On Friday, June 1st, the GEF Small Grants Programme (SGP), the Institute for Society, Population and Nature (ISPN), the host institution of GEF SGP, and the United Nations Development Programme (UNDP) hosted a field visit for journalists to highlight and share the experience of the GEF SGP in the sustainable use of biodiversity in the Cerrado region in the context of the upcoming Rio+20 conference of Sustainable Development.
The site visit started in the communities of Colony I, Padre Bernardo and Goiás, which are located about 80 km from Brasília, where the journalists of the Brazilian television channels Canal Futura, Canal Rural, TV Globo, Portal Ecodebate, and Ecoagência, as well as Neide Rigo from the blog Come-se and Ronia Alves from Brasília no Prato were able to explore the project region on foot and visit an SGP Project. This project has helped 13 families to improve the sustainable use and management of the Cerrado, as well as their production systems for organic farming as a strategy to preserve biodiversity, avoid deforestation and increase their income.
During the visit, Wátila, a member of the local community and a student of the University of Brasília, showed the organic products (angicos, muricis, araticuns, macadelas, pequis, jatobás, mangabas, and gabirobas) generated through the project and stated: "Today, thanks to the support of SGP, 80% of the area of the settlement is protected and the rest is used consciously so mother nature can take its normal cycle."
As part of the implementation of the project, the community received training in agroforestry, permaculture, organic fertilizing and water resource management. The women from Sabor do Cerrado Group received training to strengthen product marketing, cooking and catering. As a result, the project started the transition from organic production to a more complex sustainable production system, adding value to the products and providing catering services through a well‐equipped industrial kitchen.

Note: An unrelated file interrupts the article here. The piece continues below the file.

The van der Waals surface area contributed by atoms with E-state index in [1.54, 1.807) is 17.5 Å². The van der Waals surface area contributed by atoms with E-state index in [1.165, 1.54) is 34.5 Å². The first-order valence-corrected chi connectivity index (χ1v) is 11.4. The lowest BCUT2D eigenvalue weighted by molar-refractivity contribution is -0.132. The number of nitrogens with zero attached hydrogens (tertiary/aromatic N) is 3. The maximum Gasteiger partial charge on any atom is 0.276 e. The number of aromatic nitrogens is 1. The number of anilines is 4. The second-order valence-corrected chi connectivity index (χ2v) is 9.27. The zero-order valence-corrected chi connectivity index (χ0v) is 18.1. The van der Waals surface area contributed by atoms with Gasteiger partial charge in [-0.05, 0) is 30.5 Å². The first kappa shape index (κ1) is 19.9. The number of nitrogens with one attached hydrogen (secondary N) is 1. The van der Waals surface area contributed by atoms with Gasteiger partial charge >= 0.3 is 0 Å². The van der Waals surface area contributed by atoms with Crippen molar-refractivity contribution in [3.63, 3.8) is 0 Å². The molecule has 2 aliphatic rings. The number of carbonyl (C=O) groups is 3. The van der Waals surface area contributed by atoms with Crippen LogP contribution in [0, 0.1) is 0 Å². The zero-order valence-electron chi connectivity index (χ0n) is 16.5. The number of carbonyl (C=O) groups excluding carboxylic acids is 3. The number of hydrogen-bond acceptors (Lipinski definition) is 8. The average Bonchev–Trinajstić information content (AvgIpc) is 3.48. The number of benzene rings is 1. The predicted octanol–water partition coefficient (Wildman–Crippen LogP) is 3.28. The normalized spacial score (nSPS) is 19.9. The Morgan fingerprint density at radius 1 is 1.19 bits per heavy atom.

In terms of biodiversity, the production of organic products from either vegetables or native species offered a sustainable alternative to deforestation, avoiding pollution from fertilizers and pesticides and its negative effects in native biodiversity and water resources. The use of better soil management techniques adapted to the local environmental conditions have significantly improved soil conditions and reduced land degradation. The consideration of water resources and availability in the production process has created awareness and equipped the community with better water management skills.
This settlement is now an example of successful on the ground solutions to sustainable organic production and biodiversity conservation, and is frequently visited by government representatives, schools, universities and consumers.
When the journalists returned from the field visit, they were offered hibiscus iced tea and "jabuticaba" juice as well as a lunch prepared from local products by Sabor do Cerrado together with the chef of the Slow Food Movement, Marilde Cavaletti. Before lunch, Rose Claire Veloso Robeiro from Sabor do Cerrado explained the history of this group: "Sabor do Cerrado was formed by 12 women who began making biscuits to be sold at food fairs along with organic products from the local farms." Since then, they started partnerships with SGP in Brazil, which enabled them to acquire important equipment such as freezers and refrigerators, and collaborate with "Central do Cerrado", which organizes events where products from the Cerrado are served.
After lunch, the group of journalists visited the "Central do Cerrado" in Sobradinho where the journalists learned more about the sustainable production of local biodiversity based products supported by SGP including jams of pequi, jellies, and honey; soap, moisturizing creams, and shampoos produced by the Pacari Network; and handicrafts made by indigenous groups from the Cerrado.
The visit concluded with a brief presentation led by Donald Sawyer, the former National Coordinator of SGP Brazil, of the overall results of SGP in Brazil, and a discussion about the future of sustainable development and Rio+20. As a souvenir, each journalist received a basket with local honey, "pacari" soap and pequi, and baru nuts.